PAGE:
THAT'S A GOOD QUESTION
Larry Ray Hafley
From Illinois: "Col. 1:2,x-Matt. 24:14-Matthew says when this gospel is preached in all the world then shall the end come. In Colossians 1:23, the last part of the verse says, and which was preached to every creature.' Now, isn't this a contradiction?"
Our querist presents a logical question based on his view of Matthew 24. The Lord specifically says the end shall come when the gospel of the kingdom is preached in all the world (Matt: 24:14). Colossians 1:23 expressly says the gospel "was preached to every creature." So, if the end has not come, this is a contradiction, and what is equally as bad, the promise of the Lord failed, and Jesus taught falsely.
A note of caution is in order. We should not be so quick to charge the Bible with contradiction or the Lord with error. Whenever we see an apparent mistake, let us examine ourselves; let us be quick to charge ourselves with misunderstanding, but let us be slow to point an accusing finger at the very word of God! When one who reverences the word of the Lord sees an apparent conflict, he will immediately inventory his own interpretation. Instead of challenging the Bible, he will automatically assume that he, and not the word of God, is in error.
Our querist's confusion is a direct result of his misunderstanding of "the end" spoken of in Matthew 24:14. He fancies "the end" to be the end of the earth, the universe, the world, when the Lord shall come, the dead shall be raised, judged and receive reward or retribution. As stated above, with this view his question is natural.
What, then, is "the end" if it does not refer to the second coming of Christ and the end 'of the world? The disciples did not know the true nature of the kingdom of God. They looked for a royal, regal ruler of temporal might and majesty (Jn. 6:14, 15; Matt. 16:21-23; Acts 1:6). This can be seen from the fact that the apostles vied for positions of prestige in the kingdom (Lk. 22:24). This they would do only as they conceived of a material kingdom of worldly pomp and power (Matt. 20:20-28). When, therefore the Lord spoke to them of the destruction of the temple (Matt. 24:1, 2), they thought he referred to his second, judgmental coming, for to them the destruction of the temple was equated with the end of this present order. Wesley says in concurring fashion, "The disciples inquire confusedly, (1) Concerning the time of the destruction of the temple; (2) Concerning the signs of Christ's coming, and of the end of the world, as if they imagined these two were the same thing."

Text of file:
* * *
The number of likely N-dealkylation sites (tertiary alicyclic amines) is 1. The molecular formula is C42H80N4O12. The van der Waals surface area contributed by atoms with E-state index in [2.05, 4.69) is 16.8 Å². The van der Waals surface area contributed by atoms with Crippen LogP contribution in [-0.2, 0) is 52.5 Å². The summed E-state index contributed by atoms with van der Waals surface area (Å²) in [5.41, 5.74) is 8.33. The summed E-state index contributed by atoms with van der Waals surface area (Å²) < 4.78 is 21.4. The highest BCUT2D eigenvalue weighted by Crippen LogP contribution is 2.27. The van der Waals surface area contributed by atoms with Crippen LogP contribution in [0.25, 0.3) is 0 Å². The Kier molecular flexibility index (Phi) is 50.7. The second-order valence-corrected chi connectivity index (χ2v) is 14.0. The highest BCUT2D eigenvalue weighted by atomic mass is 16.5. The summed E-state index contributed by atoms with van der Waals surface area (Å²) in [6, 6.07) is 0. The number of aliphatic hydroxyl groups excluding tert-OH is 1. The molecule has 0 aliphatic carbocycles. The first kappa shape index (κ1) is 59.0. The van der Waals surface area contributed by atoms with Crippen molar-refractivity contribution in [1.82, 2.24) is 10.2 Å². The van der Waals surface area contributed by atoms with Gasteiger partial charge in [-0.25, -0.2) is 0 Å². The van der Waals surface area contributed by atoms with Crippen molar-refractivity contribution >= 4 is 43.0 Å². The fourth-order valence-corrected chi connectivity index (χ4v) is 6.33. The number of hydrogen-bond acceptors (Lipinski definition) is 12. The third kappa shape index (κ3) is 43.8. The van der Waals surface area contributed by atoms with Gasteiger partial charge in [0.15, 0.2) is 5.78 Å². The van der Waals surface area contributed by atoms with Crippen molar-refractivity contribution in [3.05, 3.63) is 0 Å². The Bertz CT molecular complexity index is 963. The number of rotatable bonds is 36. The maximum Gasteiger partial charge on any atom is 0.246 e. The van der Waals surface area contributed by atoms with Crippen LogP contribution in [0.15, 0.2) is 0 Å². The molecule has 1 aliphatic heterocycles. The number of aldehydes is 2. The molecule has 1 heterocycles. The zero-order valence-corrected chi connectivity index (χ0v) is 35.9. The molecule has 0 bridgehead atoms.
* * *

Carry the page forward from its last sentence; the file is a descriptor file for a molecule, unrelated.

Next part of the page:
"How often have prophetic teachers . . . insisted that the end of the world would come after the Gospel has been preached as a witness to all nations. In saying this they have wrenched the verse out of its context. We see in the passage that Christ indicates no change of subject; he is still answering the disciples' question as to the destruction of Jerusalem and its Temple. And the verses that follow (15-21) show that he is speaking of an event in the locality of Judea. In other words, he is not speaking of the end of the world" J. Marcellus Kik, Matthew XXIV, p. 41).
In verse 34 of Matthew 24, the Lord says of the events of Matthew 24:2-33, "This generation shall not pass away, till all these things be fulfilled." Thus, whatever was contemplated, it cannot refer to anything in our day or anytime beyond that generation. Compare Matthew 23:36, "All these things shall come upon this generation." Significantly, the gospel was preached "in all the world" in their generation (Col. 1:6, 23; Rom. 10:18). The destruction of Jerusalem and the demolition of the temple occurred in their generation. Their house, said the Lord, was to be left unto them desolate (Matt. 23:38). The temple was to be totally destroyed (Matt. 24:2). This was accomplished in A. D. 70 with the devouring of Jerusalem by the Roman armies under Titus. It was achieved after the gospel had been preached in all the world, just as the Lord said it would be.
Truth Magazine XIX: 45, p. 706